Plump, stately James Farley Post Office prepped for conversion, retaining only the walls and existing trusses, which lay crossed. A clear glass ceiling, unobstructed, was sustained gently above him by the gentle bustle of the mid-morning commute. His stancheons held aloft and intoned:

Neither snow nor rain nor heat nor gloom of night stays these couriers from the swift completion of their appointed rounds.
posted by 2bucksplus at 1:45 PM on October 5, 2010 [4 favorites]


Ah, I guess it was actively used until 2002, and that the USPS only moved out after the train station plans were agreed to. I had thought the train station was a bit more up in the air then that after that date, what with all the talk about moving MSG over there a few years ago.
posted by smackfu at 1:45 PM on October 5, 2010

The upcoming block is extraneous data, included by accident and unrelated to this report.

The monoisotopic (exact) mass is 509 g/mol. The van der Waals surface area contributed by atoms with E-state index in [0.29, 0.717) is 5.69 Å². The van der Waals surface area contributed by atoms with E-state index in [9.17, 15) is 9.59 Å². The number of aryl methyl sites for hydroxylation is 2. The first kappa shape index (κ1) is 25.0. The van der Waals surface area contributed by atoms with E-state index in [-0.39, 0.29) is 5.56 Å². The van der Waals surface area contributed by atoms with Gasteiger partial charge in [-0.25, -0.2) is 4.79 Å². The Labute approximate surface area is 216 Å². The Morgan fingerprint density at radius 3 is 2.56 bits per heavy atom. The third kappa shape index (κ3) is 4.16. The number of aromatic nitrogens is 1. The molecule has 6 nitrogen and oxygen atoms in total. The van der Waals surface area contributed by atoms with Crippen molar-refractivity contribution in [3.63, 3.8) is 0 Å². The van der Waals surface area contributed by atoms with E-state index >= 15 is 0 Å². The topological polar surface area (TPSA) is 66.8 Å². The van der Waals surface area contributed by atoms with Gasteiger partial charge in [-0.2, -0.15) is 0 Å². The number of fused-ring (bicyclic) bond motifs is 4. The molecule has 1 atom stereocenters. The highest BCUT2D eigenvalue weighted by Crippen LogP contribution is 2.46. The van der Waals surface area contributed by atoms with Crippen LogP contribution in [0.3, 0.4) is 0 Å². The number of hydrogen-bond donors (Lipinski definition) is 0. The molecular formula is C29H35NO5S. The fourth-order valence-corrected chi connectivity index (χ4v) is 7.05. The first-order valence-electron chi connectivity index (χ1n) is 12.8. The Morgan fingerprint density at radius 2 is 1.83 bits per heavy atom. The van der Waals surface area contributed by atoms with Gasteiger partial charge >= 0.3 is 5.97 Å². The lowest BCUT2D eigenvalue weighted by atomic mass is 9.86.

That picture series is pretty awesome.
posted by Blazecock Pileon at 1:46 PM on October 5, 2010


Ahh so much better than Penn Station. The detail on the ceiling is lovely - reminds me of the work on the ceiling at the Phila. High School for the Creative and Performing Arts, a building that looks to have been built in the same era.
posted by Mister_A at 1:50 PM on October 5, 2010


That floor level arched window looks familiar. Was a similar one in Ironsides' office?
posted by Cranberry at 1:50 PM on October 5, 2010


Plump, stately James Farley Post Office

Sure and you meant "Stately, plump..."
posted by dersins at 1:53 PM on October 5, 2010


Lovely stuff.
posted by Artw at 2:01 PM on October 5, 2010


They almost did the same thing to Grand Central way back when.

They did the same thing to Penn Station, which spurred the modern preservation movement, and saved most of Grand Central.

Can't say that the current structure is any improvement over the old one. But, hey, it brings in more rents for the owners.

In related news, the ARC tunnel (which will provide a desperately-needed capacity expansion in and out of NYP) has (probably) been cancelled.